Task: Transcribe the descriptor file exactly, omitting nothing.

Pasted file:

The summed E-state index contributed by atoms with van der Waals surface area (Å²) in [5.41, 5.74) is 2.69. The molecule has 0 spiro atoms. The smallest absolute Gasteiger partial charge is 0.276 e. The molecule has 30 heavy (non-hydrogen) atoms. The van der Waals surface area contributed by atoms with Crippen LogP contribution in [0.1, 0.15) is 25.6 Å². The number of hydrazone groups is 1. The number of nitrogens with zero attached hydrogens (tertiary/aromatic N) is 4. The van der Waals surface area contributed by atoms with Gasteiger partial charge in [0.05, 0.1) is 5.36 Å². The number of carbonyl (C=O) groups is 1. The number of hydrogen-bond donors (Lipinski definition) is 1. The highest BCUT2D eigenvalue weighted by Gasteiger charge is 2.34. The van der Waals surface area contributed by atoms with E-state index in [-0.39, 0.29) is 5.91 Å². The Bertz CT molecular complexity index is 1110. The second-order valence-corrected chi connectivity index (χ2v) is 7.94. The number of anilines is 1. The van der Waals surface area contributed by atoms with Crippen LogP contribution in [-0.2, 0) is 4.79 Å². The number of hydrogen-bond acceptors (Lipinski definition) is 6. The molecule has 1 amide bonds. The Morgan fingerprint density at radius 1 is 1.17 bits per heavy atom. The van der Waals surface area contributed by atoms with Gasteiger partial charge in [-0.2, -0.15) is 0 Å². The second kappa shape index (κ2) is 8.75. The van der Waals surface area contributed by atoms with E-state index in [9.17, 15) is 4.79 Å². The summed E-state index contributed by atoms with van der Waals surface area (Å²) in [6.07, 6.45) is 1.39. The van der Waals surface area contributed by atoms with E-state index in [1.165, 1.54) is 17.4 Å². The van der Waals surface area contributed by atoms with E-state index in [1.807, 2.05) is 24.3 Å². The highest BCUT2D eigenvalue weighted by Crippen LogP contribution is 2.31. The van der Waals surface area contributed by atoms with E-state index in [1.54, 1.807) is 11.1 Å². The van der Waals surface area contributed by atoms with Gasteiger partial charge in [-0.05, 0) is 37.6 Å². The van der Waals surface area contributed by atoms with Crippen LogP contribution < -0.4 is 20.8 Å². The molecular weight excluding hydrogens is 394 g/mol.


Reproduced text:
The summed E-state index contributed by atoms with van der Waals surface area (Å²) in [5.41, 5.74) is 2.69. The molecule has 0 spiro atoms. The smallest absolute Gasteiger partial charge is 0.276 e. The molecule has 30 heavy (non-hydrogen) atoms. The van der Waals surface area contributed by atoms with Crippen LogP contribution in [0.1, 0.15) is 25.6 Å². The number of hydrazone groups is 1. The number of nitrogens with zero attached hydrogens (tertiary/aromatic N) is 4. The van der Waals surface area contributed by atoms with Gasteiger partial charge in [0.05, 0.1) is 5.36 Å². The number of carbonyl (C=O) groups is 1. The number of hydrogen-bond donors (Lipinski definition) is 1. The highest BCUT2D eigenvalue weighted by Gasteiger charge is 2.34. The van der Waals surface area contributed by atoms with E-state index in [-0.39, 0.29) is 5.91 Å². The Bertz CT molecular complexity index is 1110. The second-order valence-corrected chi connectivity index (χ2v) is 7.94. The number of anilines is 1. The van der Waals surface area contributed by atoms with Crippen LogP contribution in [-0.2, 0) is 4.79 Å². The number of hydrogen-bond acceptors (Lipinski definition) is 6. The molecule has 1 amide bonds. The Morgan fingerprint density at radius 1 is 1.17 bits per heavy atom. The van der Waals surface area contributed by atoms with Gasteiger partial charge in [-0.2, -0.15) is 0 Å². The second kappa shape index (κ2) is 8.75. The van der Waals surface area contributed by atoms with E-state index in [9.17, 15) is 4.79 Å². The summed E-state index contributed by atoms with van der Waals surface area (Å²) in [6.07, 6.45) is 1.39. The van der Waals surface area contributed by atoms with E-state index in [1.165, 1.54) is 17.4 Å². The van der Waals surface area contributed by atoms with E-state index in [1.807, 2.05) is 24.3 Å². The highest BCUT2D eigenvalue weighted by Crippen LogP contribution is 2.31. The van der Waals surface area contributed by atoms with E-state index in [1.54, 1.807) is 11.1 Å². The van der Waals surface area contributed by atoms with Gasteiger partial charge in [-0.05, 0) is 37.6 Å². The van der Waals surface area contributed by atoms with Crippen LogP contribution < -0.4 is 20.8 Å². The molecular weight excluding hydrogens is 394 g/mol.